Urge for Women Empowerment
India, right now, is an ocean of opportunities. After power changed hands at the Centre, bringing an end to a decade-long dynasty politics, hope and possibilities is what the Indian citizens are full of – at least a majority of them. Today every one of us have the right to dream of a new India – a better India – an India where growth is inclusive in all respects. I, too, imagine my own India and in doing so, I realize that I cannot surge ahead until I see something imperative taking shape in society – and that is, the empowerment of Indian women.
I cannot seem to think beyond egalitarianism in society – an egalitarian India where our beloved women feel needed, respected, and above all, empowered. Before I continue any further, I feel obligated to explain what empowerment means, for the benefit of all. In the simplest of words, ‘empowerment’ is the creation of an environment where women can make independent decisions on their personal development as well as shine as equals in society. Unfortunately, the current environment prevailing is exactly the opposite of what it should be. Decision-making rights of the fairer sex are being gradually consumed by society and the heinous and atrocious crimes that we commit against them directly strike at the foundation of achieving gender equality in the country.
Have we ever wondered where did all this come from? Where did it all begin? We were happy revering our Sitas and Draupadis and were unanimous in concluding that what Dushyashan did in Dhritarashtra’s court and what Ravana did during Rama’s exile, were both disrespectful as well as despicable. Then what happened suddenly? Why this untoward paradigm shift? When did we learn to treat the fairer sex as mere objects? I have tried over and over again, but this lacuna in my understanding remains. Some blame it on religion, while others point at upbringing – but neither is greater than humanity.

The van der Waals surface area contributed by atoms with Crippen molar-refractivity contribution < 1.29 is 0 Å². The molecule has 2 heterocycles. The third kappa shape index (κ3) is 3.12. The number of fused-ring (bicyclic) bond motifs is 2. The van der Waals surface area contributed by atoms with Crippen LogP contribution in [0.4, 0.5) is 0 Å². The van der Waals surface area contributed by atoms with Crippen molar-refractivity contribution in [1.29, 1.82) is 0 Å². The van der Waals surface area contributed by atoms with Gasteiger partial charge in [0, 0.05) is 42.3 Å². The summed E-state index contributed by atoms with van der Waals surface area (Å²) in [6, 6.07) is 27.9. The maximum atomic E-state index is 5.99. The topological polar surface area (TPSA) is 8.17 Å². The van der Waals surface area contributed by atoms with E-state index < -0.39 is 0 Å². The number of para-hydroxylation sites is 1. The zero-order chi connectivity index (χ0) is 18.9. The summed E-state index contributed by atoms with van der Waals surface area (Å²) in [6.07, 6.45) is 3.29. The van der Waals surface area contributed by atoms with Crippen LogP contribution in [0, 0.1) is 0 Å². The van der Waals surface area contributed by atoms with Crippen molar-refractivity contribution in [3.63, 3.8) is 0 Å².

Procter & Gamble had recently come out with an ad campaign which emphasized on, “When did the phrase ‘to run like a girl’ become an insult in society?” Such stereotypes are plenty in number and their use is increasing day by day. Kudos to the company for having come out with such a brilliant rhetoric! It puts us male chauvinists to shame and that is indeed the need of the hour. We have become too judgmental when it comes to women in society. Who gives us the right to decide that the number of partners we date can be the basis for concluding whether a man is macho while a lady a slut? When she musters up the courage to question this bias, society labels her as ‘arrogant’, ‘prudent’, and ‘too Western for her own good’. Does not the real problem lie in us me that we somehow cannot fathom a lady having a mind and a voice of her own?
I have a younger sister who is just about to finish high school. She has a plethora of dreams about what she would like to become, and looks up to me to seek encouragement, motivation, and guidance for the same. But since I have seen the world a little more than her, my concerns for her safety and security overshadow my willingness to fulfill her desires. This is not the India that I want to be a part of, and this is not the India that I bequeath to my progeny. I want a country where everybody can meaningfully quote Rabindranath Tagore’s, “Where the mind is without fear, where the head is held high.” There is no point showing solidarity as a country only on the 26th of January or on the 15th of August. The entire purpose of ‘Jana Gana Mana’ stands defeated when we repeatedly abuse the tri-colour on the remaining 363 days of the year.
Let me assure you that I have not wielded the pen today just to voice my complaints. I have also put a lot of thought into how women empowerment can be realized and have come to the conclusion that the change has to come from within. Women have to get more involved in policy-making, legislation, and even judicial responsibilities – because no one, absolutely no one, understands their situations better than they do themselves. Being a realist, I understand that the transformation will neither be easy nor be well-accepted. But it is high time that women show everyone that the hand that rocks the cradle can indeed rule the world. Unfortunately, we have already sacrificed one Jessica Lal, one Nirbhaya – we do not want any more bloodshed on our hands. Indira Gandhi, Kalpana Chawla, Indra Nooyi, and the likes are not meant to be treated as merely role models and exceptions. We must believe that they are what the mainstream is. For a long time, this great country has neglected its women and have only called upon them when hungry politicians needed votes or when horny men needed sex. Not any more please. As responsible citizens, let us put back the ‘Mother’ in Mother India.